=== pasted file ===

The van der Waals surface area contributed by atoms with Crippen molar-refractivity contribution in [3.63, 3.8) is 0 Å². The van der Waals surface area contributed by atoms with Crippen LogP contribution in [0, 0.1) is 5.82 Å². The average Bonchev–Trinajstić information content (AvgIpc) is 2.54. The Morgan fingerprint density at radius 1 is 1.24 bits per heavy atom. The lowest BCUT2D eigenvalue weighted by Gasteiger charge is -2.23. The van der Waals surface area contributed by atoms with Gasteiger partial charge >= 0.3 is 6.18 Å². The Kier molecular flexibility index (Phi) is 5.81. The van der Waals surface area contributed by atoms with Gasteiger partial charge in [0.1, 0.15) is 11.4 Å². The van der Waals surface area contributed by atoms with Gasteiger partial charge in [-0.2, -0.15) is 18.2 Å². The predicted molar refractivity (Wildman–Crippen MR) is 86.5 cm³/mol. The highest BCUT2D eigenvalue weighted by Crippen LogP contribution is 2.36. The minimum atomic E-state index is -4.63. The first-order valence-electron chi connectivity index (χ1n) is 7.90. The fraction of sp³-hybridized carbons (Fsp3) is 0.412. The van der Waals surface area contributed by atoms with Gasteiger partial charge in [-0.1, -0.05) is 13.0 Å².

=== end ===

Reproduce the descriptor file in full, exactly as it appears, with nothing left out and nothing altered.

The van der Waals surface area contributed by atoms with Crippen molar-refractivity contribution in [3.63, 3.8) is 0 Å². The van der Waals surface area contributed by atoms with Crippen LogP contribution in [0, 0.1) is 5.82 Å². The average Bonchev–Trinajstić information content (AvgIpc) is 2.54. The Morgan fingerprint density at radius 1 is 1.24 bits per heavy atom. The lowest BCUT2D eigenvalue weighted by Gasteiger charge is -2.23. The van der Waals surface area contributed by atoms with Gasteiger partial charge >= 0.3 is 6.18 Å². The Kier molecular flexibility index (Phi) is 5.81. The van der Waals surface area contributed by atoms with Gasteiger partial charge in [0.1, 0.15) is 11.4 Å². The van der Waals surface area contributed by atoms with Gasteiger partial charge in [-0.2, -0.15) is 18.2 Å². The predicted molar refractivity (Wildman–Crippen MR) is 86.5 cm³/mol. The highest BCUT2D eigenvalue weighted by Crippen LogP contribution is 2.36. The minimum atomic E-state index is -4.63. The first-order valence-electron chi connectivity index (χ1n) is 7.90. The fraction of sp³-hybridized carbons (Fsp3) is 0.412. The van der Waals surface area contributed by atoms with Gasteiger partial charge in [-0.1, -0.05) is 13.0 Å².